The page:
Invisible aliens in a tiny flying saucer come to Earth looking for heroin. They land on top of a New York apartment inhabited by a drug dealer and her female, androgynous, bisexual ...
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Invisible aliens in a tiny flying saucer come to Earth looking for heroin. They land on top of a New York apartment inhabited by a drug dealer and her female, androgynous, bisexual nymphomaniac lover, a fashion model. The aliens soon find the human pheromones created in the brain during orgasm preferable to heroin, and the model's casual sex partners begin to disappear. This increasingly bizarre scenario is observed by a lonely woman in the building across the street, a German scientist who is following the aliens, and an equally androgynous, drug-addicted male model. (Both models are played by Anne Carlisle, in a dual role.) Darkly funny and thoroughly weird.
According to an interview with Anne Carlisle in the July 1984 edition of Moviegoer Magazine, the movie was the most successful independent film of the 1983 year grossing $1.7 million at the box-office in the film's first months of release. See more »
At the turn of the century heroin was available at every corner drugstore. Any housewife could get some for a headache.
I am not a turn of the century housewife and I don't want heroin in my house.
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I am crazy about this weird, beautiful little film!
I saw LIQUID SKY at a Midnight Showing here in Kansas City, back in 1983 or 84. I was in my late teens and just discovering Independent and Foreign films. A true cinematic oddity, this was a far cry from most of the schlock I was paying to see at the multiplex at that time. To each his own, but I LOVED LIQUID SKY! It's everything a Cult classic should be. The cinematography and use of color are incredible and has the Empire State building ever looked as majestic on screen? In retrospect, I also think the film is a harbinger of what was to come in the mid-late 80's. It's look at excess and style over substance more or less defined that period in time......and despite the crazy hair and Day-Glo makeup, Anne Carlisle is simply stunning.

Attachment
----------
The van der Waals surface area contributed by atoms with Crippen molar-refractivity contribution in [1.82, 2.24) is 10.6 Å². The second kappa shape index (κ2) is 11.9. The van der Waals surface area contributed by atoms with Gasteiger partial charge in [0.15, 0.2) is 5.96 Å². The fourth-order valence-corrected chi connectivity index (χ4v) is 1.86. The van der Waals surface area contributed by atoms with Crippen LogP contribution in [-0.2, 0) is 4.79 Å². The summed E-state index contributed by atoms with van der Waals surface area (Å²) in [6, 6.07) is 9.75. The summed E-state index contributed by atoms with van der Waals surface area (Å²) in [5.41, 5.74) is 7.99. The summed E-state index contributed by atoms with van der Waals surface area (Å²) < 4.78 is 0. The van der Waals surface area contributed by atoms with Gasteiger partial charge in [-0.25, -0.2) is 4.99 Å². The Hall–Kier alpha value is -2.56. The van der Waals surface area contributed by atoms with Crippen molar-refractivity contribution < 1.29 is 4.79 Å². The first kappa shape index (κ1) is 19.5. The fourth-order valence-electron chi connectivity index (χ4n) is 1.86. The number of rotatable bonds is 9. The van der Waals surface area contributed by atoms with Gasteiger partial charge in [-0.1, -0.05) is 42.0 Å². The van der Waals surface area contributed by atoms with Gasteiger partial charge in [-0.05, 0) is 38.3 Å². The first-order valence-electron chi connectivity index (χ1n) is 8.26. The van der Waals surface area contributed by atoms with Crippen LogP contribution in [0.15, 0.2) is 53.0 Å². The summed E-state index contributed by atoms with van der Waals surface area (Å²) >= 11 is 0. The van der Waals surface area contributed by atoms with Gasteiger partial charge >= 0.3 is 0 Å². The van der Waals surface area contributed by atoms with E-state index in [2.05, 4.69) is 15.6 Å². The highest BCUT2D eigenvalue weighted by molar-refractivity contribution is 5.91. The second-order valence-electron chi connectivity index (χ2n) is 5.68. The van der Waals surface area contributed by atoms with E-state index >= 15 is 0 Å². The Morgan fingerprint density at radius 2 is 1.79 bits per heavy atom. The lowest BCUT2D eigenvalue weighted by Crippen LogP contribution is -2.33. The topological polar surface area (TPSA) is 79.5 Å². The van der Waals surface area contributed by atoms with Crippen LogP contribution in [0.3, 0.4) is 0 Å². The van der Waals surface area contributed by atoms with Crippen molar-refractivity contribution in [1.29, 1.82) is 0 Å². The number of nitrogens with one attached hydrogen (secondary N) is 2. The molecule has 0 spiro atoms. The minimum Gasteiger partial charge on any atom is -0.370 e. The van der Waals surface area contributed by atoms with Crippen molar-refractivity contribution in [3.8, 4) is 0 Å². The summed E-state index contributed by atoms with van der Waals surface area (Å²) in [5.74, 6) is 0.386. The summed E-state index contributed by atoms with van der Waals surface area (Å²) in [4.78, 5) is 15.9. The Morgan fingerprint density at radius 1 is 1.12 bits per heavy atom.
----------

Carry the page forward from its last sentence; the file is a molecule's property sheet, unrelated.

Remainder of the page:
About two years ago, I bought the DVD from AMAZON.com and although the packaging and overall quality could have been better, I was just glad to finally have a copy of the film in ANY format. Until that time, the only place in KC I could find Liquid Sky, was a beat up copy on VHS from my local Library(!). I probably checked that tape out a dozen times, just to show friends, many of whom, despite what you might think of us simple folk (alleged) here in Middle America, absolutely loved it's warped charms. The film made New York and it's hip, arty inhabitants seem as if they were from another planet. They were no less strange than the killer Alien, or whatever the hell that thing in the film was.
I am curious to know what ever became of Anne Carlisle and Paula E. Sheppard. There is almost zero information about them anywhere in Cyberspace. I did want to join in to say, after viewing the film again last night on DVD for the umpteenth time, that I am crazy about this weird, beautiful little film. It as if an 80's equivalent of Andy Warhol's Factory pooled their money and ideas together to make the coolest low-budget film ever. It captures everything that was fascinating about Independent film in the 80's. A visual experience that is colorful, bizarre, risqué, dark, smart and yes, even funny. I can see how this film would divide people, but if you like it, that's cool. If you don't, well, that's also cool. That I still have it etched in my brain over 20 years later, to me, says a good deal about Liquid Sky's unusual appeal.
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